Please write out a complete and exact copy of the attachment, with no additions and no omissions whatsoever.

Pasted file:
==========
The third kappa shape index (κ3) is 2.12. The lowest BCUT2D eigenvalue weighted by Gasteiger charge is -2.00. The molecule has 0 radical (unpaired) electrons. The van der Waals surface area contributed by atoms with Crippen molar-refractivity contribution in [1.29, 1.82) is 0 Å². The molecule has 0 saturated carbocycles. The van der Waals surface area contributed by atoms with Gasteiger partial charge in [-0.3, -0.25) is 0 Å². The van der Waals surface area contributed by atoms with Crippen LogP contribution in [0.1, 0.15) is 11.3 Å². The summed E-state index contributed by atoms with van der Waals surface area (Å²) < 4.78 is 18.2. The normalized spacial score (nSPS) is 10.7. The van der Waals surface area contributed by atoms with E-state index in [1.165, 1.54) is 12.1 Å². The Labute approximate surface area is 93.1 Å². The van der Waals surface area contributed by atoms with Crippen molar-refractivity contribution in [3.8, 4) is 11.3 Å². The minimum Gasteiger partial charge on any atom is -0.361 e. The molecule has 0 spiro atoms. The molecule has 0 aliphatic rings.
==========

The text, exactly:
The third kappa shape index (κ3) is 2.12. The lowest BCUT2D eigenvalue weighted by Gasteiger charge is -2.00. The molecule has 0 radical (unpaired) electrons. The van der Waals surface area contributed by atoms with Crippen molar-refractivity contribution in [1.29, 1.82) is 0 Å². The molecule has 0 saturated carbocycles. The van der Waals surface area contributed by atoms with Gasteiger partial charge in [-0.3, -0.25) is 0 Å². The van der Waals surface area contributed by atoms with Crippen LogP contribution in [0.1, 0.15) is 11.3 Å². The summed E-state index contributed by atoms with van der Waals surface area (Å²) < 4.78 is 18.2. The normalized spacial score (nSPS) is 10.7. The van der Waals surface area contributed by atoms with E-state index in [1.165, 1.54) is 12.1 Å². The Labute approximate surface area is 93.1 Å². The van der Waals surface area contributed by atoms with Crippen molar-refractivity contribution in [3.8, 4) is 11.3 Å². The minimum Gasteiger partial charge on any atom is -0.361 e. The molecule has 0 spiro atoms. The molecule has 0 aliphatic rings.